Surfactant before last irrigation?

Kentucky bluegrass, Fescue, Rye and Bent, etc
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Hammbone81
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Surfactant before last irrigation?

Post by Hammbone81 » October 14th, 2020, 8:25 am

I thought about putting this in the irrigation section, but its more specific to us cool season guys.
Does anyone put down a surfactant (ie, shampoo) before running their irrigation system for the last time before it gets winterized?

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MorpheusPA
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Re: Surfactant before last irrigation?

Post by MorpheusPA » October 14th, 2020, 3:01 pm

I don't, but you certainly can. It won't hurt anything as far as lawn, gardens, shrubs, and woodland animals are concerned.

Typically, my last app is after winterization as I spray iron in early November and there's surfactant in that in fairly large amounts.

Hammbone81
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Re: Surfactant before last irrigation?

Post by Hammbone81 » October 14th, 2020, 11:37 pm

MorpheusPA wrote:
October 14th, 2020, 3:01 pm
Typically, my last app is after winterization as I spray iron in early November and there's surfactant in that in fairly large amounts.
Tell me more about your spray applications of iron in the fall. Or year around as far as that goes. I assume its FAS?
I bought large quantities of stuff last year and haven't done it once this year. I need it as my pH is above 8 and I can't get iron to uptake thru the soil. FAS is just kind of a pain to mix up and not spill on the concrete.

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MorpheusPA
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Re: Surfactant before last irrigation?

Post by MorpheusPA » October 15th, 2020, 6:00 am

Fall, really. And only once--other than that, the lawn is on its own as color is either excellent or simply allowed to be whatever the season dictates (summer color fades naturally).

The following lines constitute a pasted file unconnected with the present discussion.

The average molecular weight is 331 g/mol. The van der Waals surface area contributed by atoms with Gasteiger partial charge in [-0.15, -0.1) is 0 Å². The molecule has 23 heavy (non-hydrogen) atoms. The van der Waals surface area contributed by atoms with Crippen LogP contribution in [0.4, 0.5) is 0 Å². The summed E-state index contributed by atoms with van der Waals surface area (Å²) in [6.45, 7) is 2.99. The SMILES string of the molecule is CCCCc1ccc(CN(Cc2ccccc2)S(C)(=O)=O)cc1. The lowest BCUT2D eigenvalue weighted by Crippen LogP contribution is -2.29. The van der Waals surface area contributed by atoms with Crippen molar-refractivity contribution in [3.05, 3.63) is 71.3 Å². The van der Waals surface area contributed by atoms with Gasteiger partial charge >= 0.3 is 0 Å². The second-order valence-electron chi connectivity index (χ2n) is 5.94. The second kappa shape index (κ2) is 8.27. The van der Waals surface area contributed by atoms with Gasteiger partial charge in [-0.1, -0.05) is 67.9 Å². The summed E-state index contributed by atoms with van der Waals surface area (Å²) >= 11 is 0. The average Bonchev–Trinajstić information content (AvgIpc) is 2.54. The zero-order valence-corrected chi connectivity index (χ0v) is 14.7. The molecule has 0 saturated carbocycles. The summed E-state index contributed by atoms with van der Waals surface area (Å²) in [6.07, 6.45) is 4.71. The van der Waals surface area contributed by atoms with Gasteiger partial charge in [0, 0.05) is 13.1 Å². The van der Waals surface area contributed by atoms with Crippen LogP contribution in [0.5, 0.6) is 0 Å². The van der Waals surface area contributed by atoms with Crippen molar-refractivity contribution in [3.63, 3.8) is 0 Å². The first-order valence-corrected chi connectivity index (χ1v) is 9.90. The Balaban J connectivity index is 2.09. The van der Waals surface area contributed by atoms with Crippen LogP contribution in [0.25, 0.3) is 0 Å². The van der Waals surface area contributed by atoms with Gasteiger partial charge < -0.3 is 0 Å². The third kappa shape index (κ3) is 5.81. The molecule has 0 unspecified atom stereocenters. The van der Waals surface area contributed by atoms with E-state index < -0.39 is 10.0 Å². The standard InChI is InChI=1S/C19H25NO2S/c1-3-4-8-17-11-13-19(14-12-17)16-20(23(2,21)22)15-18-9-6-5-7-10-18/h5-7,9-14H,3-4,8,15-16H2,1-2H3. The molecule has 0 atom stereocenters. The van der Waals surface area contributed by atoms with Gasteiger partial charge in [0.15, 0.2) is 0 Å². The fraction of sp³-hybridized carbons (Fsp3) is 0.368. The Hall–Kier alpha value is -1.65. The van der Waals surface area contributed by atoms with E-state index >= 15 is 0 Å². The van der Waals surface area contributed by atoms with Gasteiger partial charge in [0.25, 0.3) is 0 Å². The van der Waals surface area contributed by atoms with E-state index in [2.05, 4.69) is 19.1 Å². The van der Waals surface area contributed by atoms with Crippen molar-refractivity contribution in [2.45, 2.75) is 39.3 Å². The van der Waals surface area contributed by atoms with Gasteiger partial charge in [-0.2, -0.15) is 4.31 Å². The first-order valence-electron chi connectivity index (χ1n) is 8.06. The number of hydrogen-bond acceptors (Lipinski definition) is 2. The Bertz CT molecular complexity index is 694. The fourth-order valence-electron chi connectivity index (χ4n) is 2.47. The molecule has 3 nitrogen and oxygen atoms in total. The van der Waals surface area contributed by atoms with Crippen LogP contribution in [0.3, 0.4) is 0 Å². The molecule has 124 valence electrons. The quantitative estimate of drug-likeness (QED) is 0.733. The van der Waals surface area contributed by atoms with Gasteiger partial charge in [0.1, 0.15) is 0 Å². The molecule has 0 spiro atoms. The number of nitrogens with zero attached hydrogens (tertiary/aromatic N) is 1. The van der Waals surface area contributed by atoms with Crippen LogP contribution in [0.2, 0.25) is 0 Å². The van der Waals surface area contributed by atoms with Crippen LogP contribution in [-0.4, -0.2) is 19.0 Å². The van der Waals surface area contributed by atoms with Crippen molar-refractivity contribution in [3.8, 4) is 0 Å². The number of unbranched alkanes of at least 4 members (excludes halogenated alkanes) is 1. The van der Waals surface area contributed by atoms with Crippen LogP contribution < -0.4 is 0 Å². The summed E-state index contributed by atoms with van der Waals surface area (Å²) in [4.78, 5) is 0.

I mix it directly in my backpack sprayer, so it's not really a pain. Well...mostly. Iron plus water in a bucket, then pour off the solution into the sprayer leaving the gritty stuff behind. Add surfactant. Spray. To date, it's not a major issue in terms of mess on the concrete.

Target's about 4 oz per thousand or a bit more since I'm working on bluegrass and in November, and it's only once per year.

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Re: Surfactant before last irrigation?

Post by northeastlawn » October 15th, 2020, 7:13 am

Why spray iron only once, and at the end of the year?

I follow the fall fertilizer regimen,and my lawn so dark green at this point, but not familiar with this one.

I am always battling poa-a and battling fungus, I haven’t reached the point where I figured I wanted to start worrying how dark green the lawn was. :-)

Is this for aesthetics or does it function as some form of winterizing?

Always room for something else in the lawn care plan.


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MorpheusPA
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Re: Surfactant before last irrigation?

Post by MorpheusPA » October 15th, 2020, 1:02 pm

northeastlawn wrote:
October 15th, 2020, 7:13 am
Why spray iron only once, and at the end of the year?
Hi, meet Mr. Lazypants! :-) Well, that, too.

I need to photograph the lawn now that the mini-drought is...well, not over, but temps have cooled enough that it doesn't matter so much any longer. It's rich, green, dark, and doing very well. I don't really need to spray it right now.

And if I did, it would absorb the iron, turn darker green, then lighten as the chlorophyll was destroyed again by October and November sunlight and the chloroplasts mowed off.
Is this for aesthetics or does it function as some form of winterizing?
Yes and yes. It looks great over the winter, or at least until temperatures fall well under fifteen degrees. At that point, the tips sear.

Plus the darker grasses absorb sunlight better, keeping them warmer. Grass that's warm enough is photosynthesizing and producing energy--and disinclined to drop its blades and go dormant. So while the neighbors' lawns are yellow, brown, and dead, mine's still green in February. Warranted, I'm in a very transitional area, where temperatures under 10 degrees only happen a couple times a winter.

The lawn needs to be pretty dense to do this well, and darker lawns are, of course, also warmer lawns for the same reason that a black sweater absorbs more heat than a white one. Mine even melts snow faster just from the difference between deep, dark green and straw yellow ochre.

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